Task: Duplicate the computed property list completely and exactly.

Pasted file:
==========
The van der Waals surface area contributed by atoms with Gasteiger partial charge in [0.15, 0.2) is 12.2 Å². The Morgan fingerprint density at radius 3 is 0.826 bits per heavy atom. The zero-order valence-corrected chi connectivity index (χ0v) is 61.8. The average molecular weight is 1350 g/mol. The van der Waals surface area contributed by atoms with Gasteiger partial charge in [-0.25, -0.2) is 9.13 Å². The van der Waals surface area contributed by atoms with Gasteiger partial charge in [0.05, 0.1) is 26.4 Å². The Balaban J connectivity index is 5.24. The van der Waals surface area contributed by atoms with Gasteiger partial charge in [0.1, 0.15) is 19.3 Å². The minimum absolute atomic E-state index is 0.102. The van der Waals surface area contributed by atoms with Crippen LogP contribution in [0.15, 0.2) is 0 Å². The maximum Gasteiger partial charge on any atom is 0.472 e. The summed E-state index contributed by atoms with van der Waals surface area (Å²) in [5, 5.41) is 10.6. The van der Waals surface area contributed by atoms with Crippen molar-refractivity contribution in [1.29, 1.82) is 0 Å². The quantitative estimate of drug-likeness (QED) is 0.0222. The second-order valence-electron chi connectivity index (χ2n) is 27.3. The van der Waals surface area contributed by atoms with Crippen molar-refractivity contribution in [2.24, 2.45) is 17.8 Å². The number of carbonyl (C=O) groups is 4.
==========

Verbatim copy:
The van der Waals surface area contributed by atoms with Gasteiger partial charge in [0.15, 0.2) is 12.2 Å². The Morgan fingerprint density at radius 3 is 0.826 bits per heavy atom. The zero-order valence-corrected chi connectivity index (χ0v) is 61.8. The average molecular weight is 1350 g/mol. The van der Waals surface area contributed by atoms with Gasteiger partial charge in [-0.25, -0.2) is 9.13 Å². The van der Waals surface area contributed by atoms with Gasteiger partial charge in [0.05, 0.1) is 26.4 Å². The Balaban J connectivity index is 5.24. The van der Waals surface area contributed by atoms with Gasteiger partial charge in [0.1, 0.15) is 19.3 Å². The minimum absolute atomic E-state index is 0.102. The van der Waals surface area contributed by atoms with Crippen LogP contribution in [0.15, 0.2) is 0 Å². The maximum Gasteiger partial charge on any atom is 0.472 e. The summed E-state index contributed by atoms with van der Waals surface area (Å²) in [5, 5.41) is 10.6. The van der Waals surface area contributed by atoms with Crippen molar-refractivity contribution in [1.29, 1.82) is 0 Å². The quantitative estimate of drug-likeness (QED) is 0.0222. The second-order valence-electron chi connectivity index (χ2n) is 27.3. The van der Waals surface area contributed by atoms with Crippen molar-refractivity contribution in [2.24, 2.45) is 17.8 Å². The number of carbonyl (C=O) groups is 4.